Apparently, Jan. 21 is “Squirrel Appreciation Day.” It seems hard to believe that anyone would feel the need to honor these greedy long-toothed rodents, but given the eco-mania that has swept the nation, it’s hardly surprising.
Here’s an explanation of Squirrel Appreciation Day from the website www.holidayinsights.com, followed by appropriate commentary:
“Squirrel Appreciation Day is an opportunity to enjoy and appreciate your tree climbing, nut gathering neighborhood squirrels. It’s held in mid-winter when food sources are scarce for squirrels and other wildlife. Sure, squirrels spent all fall gathering and “squirreling ” away food. But, their supplies may not be enough. And, the variety of food is limited. So, give them an extra special treat today to supplement their winter diets.”
So, essentially, Squirrel Appreciation Day is a squirrel welfare program. Sorry, but if the squirrels haven’t set enough food aside, that’s their own tough luck. It’s not like we all haven’t done enough for them already, anyway. Squirrels are notorious for wrecking gardens and raping bird feeders throughout the spring, summer and fall. Does it really make sense to give these voracious creatures an “extra treat” when they’re already feasting off our labor for most of the year?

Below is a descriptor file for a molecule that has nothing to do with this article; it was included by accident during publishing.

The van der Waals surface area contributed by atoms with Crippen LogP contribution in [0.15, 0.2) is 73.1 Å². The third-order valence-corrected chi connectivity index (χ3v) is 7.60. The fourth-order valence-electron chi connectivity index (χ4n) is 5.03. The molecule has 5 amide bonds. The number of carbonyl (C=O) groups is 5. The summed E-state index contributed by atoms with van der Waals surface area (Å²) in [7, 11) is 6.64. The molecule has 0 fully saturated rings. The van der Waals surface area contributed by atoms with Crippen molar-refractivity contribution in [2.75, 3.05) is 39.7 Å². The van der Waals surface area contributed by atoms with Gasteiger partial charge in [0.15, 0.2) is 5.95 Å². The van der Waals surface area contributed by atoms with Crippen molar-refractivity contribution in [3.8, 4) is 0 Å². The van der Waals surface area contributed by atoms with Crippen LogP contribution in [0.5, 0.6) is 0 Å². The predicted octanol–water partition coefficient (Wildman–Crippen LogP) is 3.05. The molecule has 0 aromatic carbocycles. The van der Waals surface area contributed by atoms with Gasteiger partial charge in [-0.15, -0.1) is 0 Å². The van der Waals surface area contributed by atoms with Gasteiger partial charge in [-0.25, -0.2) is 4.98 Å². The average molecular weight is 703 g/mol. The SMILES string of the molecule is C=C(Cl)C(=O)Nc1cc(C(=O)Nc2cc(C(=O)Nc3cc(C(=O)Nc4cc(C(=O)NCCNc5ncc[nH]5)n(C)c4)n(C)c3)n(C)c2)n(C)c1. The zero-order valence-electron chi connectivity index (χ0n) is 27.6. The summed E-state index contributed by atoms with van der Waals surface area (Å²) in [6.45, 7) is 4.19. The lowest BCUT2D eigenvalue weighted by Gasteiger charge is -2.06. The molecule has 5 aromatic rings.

“Not everyone likes squirrels. While they are fun to watch skirting around the yard and trees, they are aggressive at bird feeders. Squirrels tip almost any bird feeder and spill the seeds in search of the particular seeds they want. In the fall, they attack pumpkins on front porches in search of the seeds inside. For gardeners they dig up and steal flower bulbs, and may eat some of the veggies in your garden.”
Sorry, there’s not much fun about watching a bushy-tailed rat ravish home-grown vegetables and taunt pets.
“When you think about it, mid winter is the best time to appreciate squirrels. In the winter they provide a little entertainment. During other times of the year, you may look at them as a pest in the flower and vegetable gardens.”
If you’re turning to squirrels for winter entertainment, you’ve got problems. And again, why would you want to encourage a pest during the one season when they’re food supply is on the wane? One doesn’t try to revive an influenza virus after taking antibiotics, does one?
“According to Christy Hargrove, the founder, ‘Celebration of the event itself is up to the individual or group – anything from putting out extra food for the squirrels to learning something new about the species.'”
How’s this for a celebration, Christy: We get a group of folks together and devise he most effective way to eradicate these infernal eating machines, then have a big party afterward? Whoever bags the most squirrels gets a cash prize. That’s the kind of “day” gardeners, bird lovers and other normal folks alike can all “appreciate.”
Update: There’s even a blog devoted solely to squirrels. Sounds like someone has too much free time on their hands.